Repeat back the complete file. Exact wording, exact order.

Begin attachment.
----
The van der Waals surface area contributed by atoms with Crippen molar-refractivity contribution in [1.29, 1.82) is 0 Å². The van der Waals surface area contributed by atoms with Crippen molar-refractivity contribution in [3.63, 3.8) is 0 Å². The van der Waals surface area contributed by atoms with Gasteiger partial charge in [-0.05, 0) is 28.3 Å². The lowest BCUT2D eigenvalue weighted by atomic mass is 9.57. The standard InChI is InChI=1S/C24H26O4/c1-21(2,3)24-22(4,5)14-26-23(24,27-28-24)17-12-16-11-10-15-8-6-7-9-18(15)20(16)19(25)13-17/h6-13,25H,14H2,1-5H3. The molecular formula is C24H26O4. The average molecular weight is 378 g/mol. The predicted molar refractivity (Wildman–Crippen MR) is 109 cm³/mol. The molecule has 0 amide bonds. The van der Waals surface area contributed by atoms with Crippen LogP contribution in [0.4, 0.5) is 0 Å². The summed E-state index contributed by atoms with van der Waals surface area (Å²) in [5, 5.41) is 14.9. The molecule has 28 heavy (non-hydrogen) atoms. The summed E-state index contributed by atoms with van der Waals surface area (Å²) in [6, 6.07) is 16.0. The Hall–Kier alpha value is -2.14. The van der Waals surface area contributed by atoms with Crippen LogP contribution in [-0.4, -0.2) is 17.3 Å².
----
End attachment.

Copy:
The van der Waals surface area contributed by atoms with Crippen molar-refractivity contribution in [1.29, 1.82) is 0 Å². The van der Waals surface area contributed by atoms with Crippen molar-refractivity contribution in [3.63, 3.8) is 0 Å². The van der Waals surface area contributed by atoms with Gasteiger partial charge in [-0.05, 0) is 28.3 Å². The lowest BCUT2D eigenvalue weighted by atomic mass is 9.57. The standard InChI is InChI=1S/C24H26O4/c1-21(2,3)24-22(4,5)14-26-23(24,27-28-24)17-12-16-11-10-15-8-6-7-9-18(15)20(16)19(25)13-17/h6-13,25H,14H2,1-5H3. The molecular formula is C24H26O4. The average molecular weight is 378 g/mol. The predicted molar refractivity (Wildman–Crippen MR) is 109 cm³/mol. The molecule has 0 amide bonds. The van der Waals surface area contributed by atoms with Crippen LogP contribution in [0.4, 0.5) is 0 Å². The summed E-state index contributed by atoms with van der Waals surface area (Å²) in [5, 5.41) is 14.9. The molecule has 28 heavy (non-hydrogen) atoms. The summed E-state index contributed by atoms with van der Waals surface area (Å²) in [6, 6.07) is 16.0. The Hall–Kier alpha value is -2.14. The van der Waals surface area contributed by atoms with Crippen LogP contribution in [-0.4, -0.2) is 17.3 Å².